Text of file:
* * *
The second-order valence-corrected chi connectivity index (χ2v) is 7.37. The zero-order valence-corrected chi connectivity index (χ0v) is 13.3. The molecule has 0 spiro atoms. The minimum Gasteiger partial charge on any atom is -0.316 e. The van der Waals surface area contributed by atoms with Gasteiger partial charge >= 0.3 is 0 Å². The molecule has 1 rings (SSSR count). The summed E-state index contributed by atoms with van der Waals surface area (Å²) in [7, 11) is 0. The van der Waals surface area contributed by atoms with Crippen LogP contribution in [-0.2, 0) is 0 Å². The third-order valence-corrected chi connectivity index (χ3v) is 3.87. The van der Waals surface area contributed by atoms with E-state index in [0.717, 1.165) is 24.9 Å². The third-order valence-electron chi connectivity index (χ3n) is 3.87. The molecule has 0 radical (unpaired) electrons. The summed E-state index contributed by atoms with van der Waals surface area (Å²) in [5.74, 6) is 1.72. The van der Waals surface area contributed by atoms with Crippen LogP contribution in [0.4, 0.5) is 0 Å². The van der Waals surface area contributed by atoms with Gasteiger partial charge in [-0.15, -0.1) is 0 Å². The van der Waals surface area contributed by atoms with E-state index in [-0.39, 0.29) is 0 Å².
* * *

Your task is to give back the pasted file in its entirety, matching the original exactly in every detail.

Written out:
The second-order valence-corrected chi connectivity index (χ2v) is 7.37. The zero-order valence-corrected chi connectivity index (χ0v) is 13.3. The molecule has 0 spiro atoms. The minimum Gasteiger partial charge on any atom is -0.316 e. The van der Waals surface area contributed by atoms with Gasteiger partial charge >= 0.3 is 0 Å². The molecule has 1 rings (SSSR count). The summed E-state index contributed by atoms with van der Waals surface area (Å²) in [7, 11) is 0. The van der Waals surface area contributed by atoms with Crippen LogP contribution in [-0.2, 0) is 0 Å². The third-order valence-corrected chi connectivity index (χ3v) is 3.87. The van der Waals surface area contributed by atoms with E-state index in [0.717, 1.165) is 24.9 Å². The third-order valence-electron chi connectivity index (χ3n) is 3.87. The molecule has 0 radical (unpaired) electrons. The summed E-state index contributed by atoms with van der Waals surface area (Å²) in [5.74, 6) is 1.72. The van der Waals surface area contributed by atoms with Crippen LogP contribution in [0.4, 0.5) is 0 Å². The van der Waals surface area contributed by atoms with Gasteiger partial charge in [-0.15, -0.1) is 0 Å². The van der Waals surface area contributed by atoms with E-state index in [-0.39, 0.29) is 0 Å².